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Re: redesigning the debian installer

On Thu, 14 Sep 2000, Glenn McGrath wrote:

> > Is there already any work about the smaller C implementation?
> > When I tried to look for some features in debconf some month ago and
> > realized I do not even understand such complex perl-code, I planed to
> > write such a thing myself but just lack the time to get it written myself
> > but would like to contribute, if someone or somegroup starts with it.
> > 
> I started looking at a c debconf a few months back, i too got a bit lost
> in perl, i found it helpfull to go from the debconf specification in
> debconf-doc. Also keep in mind our purpose is really to implement it for
> the installer, it doesnt have to do it exactly like the proper debconf,
> but it really has to get the system to a state where the official (perl)
> debconf can take over. Eventually a "c" debconf could take over the role
> from the "perl" debconf, but thats not our primary purpose.

I think when it mostly matches with the package-interface. As someone
mentioned that some parts of the base-install should be quite "normal"
debs.  So some sub-interface would quite usefull. (Also for the long run ,  
as I like compiled programs basic parts of an operating system. And
debconf is an basic part in my eyes).

As I see, there is no need for compatibility with the other protocolls,
as they seem to be perlish-call-an-method protocolls. (Which would also be
something for some in-the-long-run replacement for debconf: When database,
ui and so on could be perl,c,shell-script or what ever one wants to have).

> Debconf is pretty complex, it really has three interfaces, the user
> interface, the backend (database), and the package interface.

As I undersood backend != database. I think the proposal about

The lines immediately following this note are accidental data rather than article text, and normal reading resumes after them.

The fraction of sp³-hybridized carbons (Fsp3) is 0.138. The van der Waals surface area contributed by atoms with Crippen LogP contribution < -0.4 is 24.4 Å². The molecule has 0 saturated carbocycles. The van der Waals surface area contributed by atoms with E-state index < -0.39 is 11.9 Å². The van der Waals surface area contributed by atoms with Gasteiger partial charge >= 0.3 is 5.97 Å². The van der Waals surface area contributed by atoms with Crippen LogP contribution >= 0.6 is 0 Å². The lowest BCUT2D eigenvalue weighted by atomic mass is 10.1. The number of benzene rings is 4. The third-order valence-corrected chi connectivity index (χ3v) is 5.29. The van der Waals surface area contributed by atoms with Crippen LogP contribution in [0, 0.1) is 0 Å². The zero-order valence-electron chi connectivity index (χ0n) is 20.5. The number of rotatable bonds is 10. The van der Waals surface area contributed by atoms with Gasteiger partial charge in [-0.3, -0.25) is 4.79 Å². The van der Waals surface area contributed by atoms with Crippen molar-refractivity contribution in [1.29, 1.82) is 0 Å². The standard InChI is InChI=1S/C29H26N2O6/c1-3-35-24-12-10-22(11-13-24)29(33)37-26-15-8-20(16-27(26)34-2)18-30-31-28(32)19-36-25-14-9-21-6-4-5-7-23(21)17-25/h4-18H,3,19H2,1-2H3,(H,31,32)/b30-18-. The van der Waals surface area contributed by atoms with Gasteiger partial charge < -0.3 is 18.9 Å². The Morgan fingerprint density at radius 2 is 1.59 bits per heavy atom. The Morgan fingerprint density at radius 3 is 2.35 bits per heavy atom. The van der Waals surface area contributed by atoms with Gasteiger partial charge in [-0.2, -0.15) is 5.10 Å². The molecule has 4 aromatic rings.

drivers and so on for the database is far-future. (But as I said I'm not
able to understand he code properly.)
> To cater for minimum conditions the user interface should be able to
> handle basic text, this is all thats needed to begin with, fancyness can
> be taken care of once we have functionality. There are heaps of worthy
> graphics libraries to choose from for the eye candy ui modules.

The ui are not so much my case anyway. 

> I looked at different databases, to try and use something off the
> shelf.. libgdbm is small (~40KB i think) and is also used by perl, but
> is depeciated, its suggested to use db2 instead of this which is >100KB
> i think, so i think the basic backend should be just text files
> generated from debconf rather than try using a proper database. Other
> databases could eventually be used, there are a few libraries that
> convert between different database formats, that would be cool.

I think the best thing would be if database would be a own
protokoll-layer. Then one database-plugin could just provide an connection
with an install-server. (Or an ftp-Server providing the text-database) 
Without the need for any ui at all in this case.

But this could cause some problems:
 1) error-messages.
Even when you have many simmilar computers, the error-messages could
differ. So you still would need some mail-me-important-messages-"ui".

 2) Non-Standard questions

In the momen the configure-script manually says debconf what to do. It
could also make sanity checks or even reject answers while accepting them
on two almost same computers. 

Going to some kind of static data would make this easier. (But going this
direction the whole config-script would be sensless and could replaced
through an static description. (So to say: Only keep the templates and
make them some more powerfull).

> Extra UI and database formats should be added as dynamically loadable
> modules, but the basic minimum text UI, and text file DB should be built
> into a "c" debconf as they should take much space, and we always want to
> have something usable (even if its ugly) incase something goes wrong.

I think this would be the basic part. But when I analyse the situation 
correct, the interface for the ui and the database has still to be
A would prefer some pipe like the programming interface is. (Be it named
or not).

> If the user interface and database can be redirected, it could be
> installed from anywhere.
> I think there is a lot of work to be done (issues to be sorted out) to
> get proper network debconf working, like deciding the scope of a
> question/template, i.e. where is it valid.
> This sort of stuff i think sorted out by the official debconf, while we
> are playing catchup.

I think an very-simple-remote-database would be very easy if the rest is
well designed and when it fit in a max of 4-5 K I think it should be
contained in the standard.

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